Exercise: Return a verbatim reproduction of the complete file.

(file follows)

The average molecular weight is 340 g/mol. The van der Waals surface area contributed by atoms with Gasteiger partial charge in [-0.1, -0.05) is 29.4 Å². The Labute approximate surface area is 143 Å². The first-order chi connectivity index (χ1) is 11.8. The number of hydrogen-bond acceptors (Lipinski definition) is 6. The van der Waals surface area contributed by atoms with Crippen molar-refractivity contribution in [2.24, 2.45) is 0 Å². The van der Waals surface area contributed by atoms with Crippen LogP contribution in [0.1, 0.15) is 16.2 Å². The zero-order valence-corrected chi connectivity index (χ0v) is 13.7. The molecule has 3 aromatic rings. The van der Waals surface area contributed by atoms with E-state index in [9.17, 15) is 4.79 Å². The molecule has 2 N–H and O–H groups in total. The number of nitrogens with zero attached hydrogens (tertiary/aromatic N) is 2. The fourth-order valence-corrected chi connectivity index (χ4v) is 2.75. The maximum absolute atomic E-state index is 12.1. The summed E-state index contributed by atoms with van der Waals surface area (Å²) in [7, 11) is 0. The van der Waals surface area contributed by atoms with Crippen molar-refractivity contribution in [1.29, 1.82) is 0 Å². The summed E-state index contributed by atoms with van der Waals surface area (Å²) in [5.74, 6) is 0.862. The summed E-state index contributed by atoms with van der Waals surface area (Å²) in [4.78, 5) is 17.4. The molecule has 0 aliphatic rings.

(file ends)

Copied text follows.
The average molecular weight is 340 g/mol. The van der Waals surface area contributed by atoms with Gasteiger partial charge in [-0.1, -0.05) is 29.4 Å². The Labute approximate surface area is 143 Å². The first-order chi connectivity index (χ1) is 11.8. The number of hydrogen-bond acceptors (Lipinski definition) is 6. The van der Waals surface area contributed by atoms with Crippen molar-refractivity contribution in [2.24, 2.45) is 0 Å². The van der Waals surface area contributed by atoms with Crippen LogP contribution in [0.1, 0.15) is 16.2 Å². The zero-order valence-corrected chi connectivity index (χ0v) is 13.7. The molecule has 3 aromatic rings. The van der Waals surface area contributed by atoms with E-state index in [9.17, 15) is 4.79 Å². The molecule has 2 N–H and O–H groups in total. The number of nitrogens with zero attached hydrogens (tertiary/aromatic N) is 2. The fourth-order valence-corrected chi connectivity index (χ4v) is 2.75. The maximum absolute atomic E-state index is 12.1. The summed E-state index contributed by atoms with van der Waals surface area (Å²) in [7, 11) is 0. The van der Waals surface area contributed by atoms with Crippen molar-refractivity contribution in [1.29, 1.82) is 0 Å². The summed E-state index contributed by atoms with van der Waals surface area (Å²) in [5.74, 6) is 0.862. The summed E-state index contributed by atoms with van der Waals surface area (Å²) in [4.78, 5) is 17.4. The molecule has 0 aliphatic rings.